Gorey! Bookmarks!

A month or so ago I came across these while visiting the Gorey House website, and I had to have them.

Edward Gorey bookmarks by Gorey House – [printed by Gorey House from art by Edward Gorey, paper, black and white. Each of the images below shows 4 of the 8 bookmarks I bought.

The bookmark has a long and honorable history, and to me they are part of being a Reader. I’ve loved nifty bookmarks for a long time, and I have a good many, though I use them and they inevitably get beat up after a while. That’s okay, that means I can pick up some more when I spot them. Unfortunately, bookmarks are becoming a little scarce. You don’t need one with one with an e-book, and it seems a lot of people reading a print book just use any scrap of paper that falls to hand.

Also having a long and honorable history, though not nearly as long, is the unique, compelling art of Edward Gorey. I’m not sure when I first came across his work, it may have been when I saw a copy of Amphigory and loved it. I have that book and it’s follow-up, Amphigory Two. I’ve since added many additional Gorey titles to my shelves, and I occasionally take them out for a drive. These bookmarks will fuel another of those trips.


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13 Responses to Gorey! Bookmarks!

  1. Drongo says:

    Gorey was a genius, and AMPHIGORY was my first introduction to him as well.

  2. I like those. You didn’t mention one book mark that drives me crazy: folding a corner of a page over. I’ve bought too many used books and see where some previous reader did just that. it drives me nuts.

    I have a good many book marks myself, from metal ones to disposable advertising one. My prides though are the ones that were part of the school photo packages with two of my great nephews’ pics on them. Unfortunately, the practice was discontinued before the third one got to the school.

  3. Charles Gramlich says:

    I’ve got lots of bookmarks and always collect more. I use ‘em all the time. Randy hit the nail on the head with his comment. I hate that folding down the corner of book pages.

  4. Richard says:

    Charles, I never dog ear a book page, and finding a page that’s been dog eared like that makes me nuts too. I don’t consider that a bookmark, I consider it damage.

    Drongo – you should take a look at the website.

    Randy – Bookmarks with the kids pictures is a new one to me.

  5. Gorey’s paperback covers (and he did plenty of them) are well worth collecting, too.

  6. Richard says:

    That sounds expensive, George.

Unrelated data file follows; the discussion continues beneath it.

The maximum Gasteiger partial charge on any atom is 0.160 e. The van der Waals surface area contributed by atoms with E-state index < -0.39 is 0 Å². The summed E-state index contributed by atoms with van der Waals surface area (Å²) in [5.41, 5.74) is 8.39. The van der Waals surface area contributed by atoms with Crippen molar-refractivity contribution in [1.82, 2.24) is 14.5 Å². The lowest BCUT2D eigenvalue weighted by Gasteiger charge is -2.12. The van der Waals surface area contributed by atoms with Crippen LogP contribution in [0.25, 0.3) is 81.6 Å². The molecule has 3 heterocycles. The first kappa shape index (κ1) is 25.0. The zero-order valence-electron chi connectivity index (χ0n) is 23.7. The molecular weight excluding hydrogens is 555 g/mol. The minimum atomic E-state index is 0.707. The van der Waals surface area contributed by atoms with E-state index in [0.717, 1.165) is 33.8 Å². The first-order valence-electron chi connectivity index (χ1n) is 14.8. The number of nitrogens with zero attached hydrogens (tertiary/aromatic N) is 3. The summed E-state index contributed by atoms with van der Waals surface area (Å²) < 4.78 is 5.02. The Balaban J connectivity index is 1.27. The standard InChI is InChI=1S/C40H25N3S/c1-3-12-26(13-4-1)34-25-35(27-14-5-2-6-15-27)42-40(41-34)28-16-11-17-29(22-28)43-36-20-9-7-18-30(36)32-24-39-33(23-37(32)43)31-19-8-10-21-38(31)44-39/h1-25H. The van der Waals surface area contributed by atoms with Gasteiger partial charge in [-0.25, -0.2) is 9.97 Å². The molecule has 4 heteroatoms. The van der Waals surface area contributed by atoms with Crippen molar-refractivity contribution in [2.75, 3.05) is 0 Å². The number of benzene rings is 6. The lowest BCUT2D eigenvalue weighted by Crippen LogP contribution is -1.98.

7. Carl V. says:

    I have had a fascination with the work of Edward Gorey since childhood. His artwork graced the covers of the ghost story/scary story books I remember most from my younger days and all these years later I cannot think of gothic literature without Gorey illustrations springing up in my head. He was an amazing talent.

    Love the bookmarks. I love bookmarks in general, and have a small collection of them, but these are particularly nice.

  8. Patti Abbott says:

    I don’t dogear, but I turn the book over. Very careless, I know. Can never keep my hands on a mark.

  9. Richard says:

    Carl – what a nice comment. I’ll be surprised if you don’t order these! I really like his illustrations too.

    Patti – I do turn the book for very brief moments, such as to answer the phone, but I always have a bookmark in the book or next to where I’m reading.

  10. Art Scott says:

    I dog-ear reading copies of some of my paperbacks (needless to say, none that are by any stretch collectible). So sue me. If Nero Wolfe does it, I can do it (you’ll recall he had a hierarchy of bookmarking systems — the thin gold bookmark for the best, dog-earing for the worst).

  11. I use those subscription post cards that fall out of magazines as my book marks, Patti. They’re plentiful and cheap (free!).

  12. Richard says:

    Art – each to his own. Do you also wear yellow silk pajamas?

    George – I recall you telling me that after I ran the bookmark piece in The Perp. As you say, cheap, easy and plentiful.

  13. J F Norris says:

    I want them too! I had a very large collection of Gorey books but decided to sell most of them when I was strapped for cash. I figured what with those reprints I could easily replace them when I was back on my financial feet again.

    The only Gorey covers I still collect are on the John Bellairs juvenile supernatural adventures. He was the perfect choice to illustrate those fantastical and weird books.

    Dog eared corners. Sacrilege! I can’t tell you what a pain in the ass it is to go through every single book I purchase and carefully turn back all the dog eared corners. Sometime the corners just plain break off on the acid paper used in the older editions. I try not to cry.

    I also learned my lesson about Post-Its on older books. A Post-It may be easily removed from today’s acid free paper in books, but I destroyed a 19th century coated endpaper on one of my Wilkie Collins editions when I removed a Post-It note with purchase info on it. Very upset about that.

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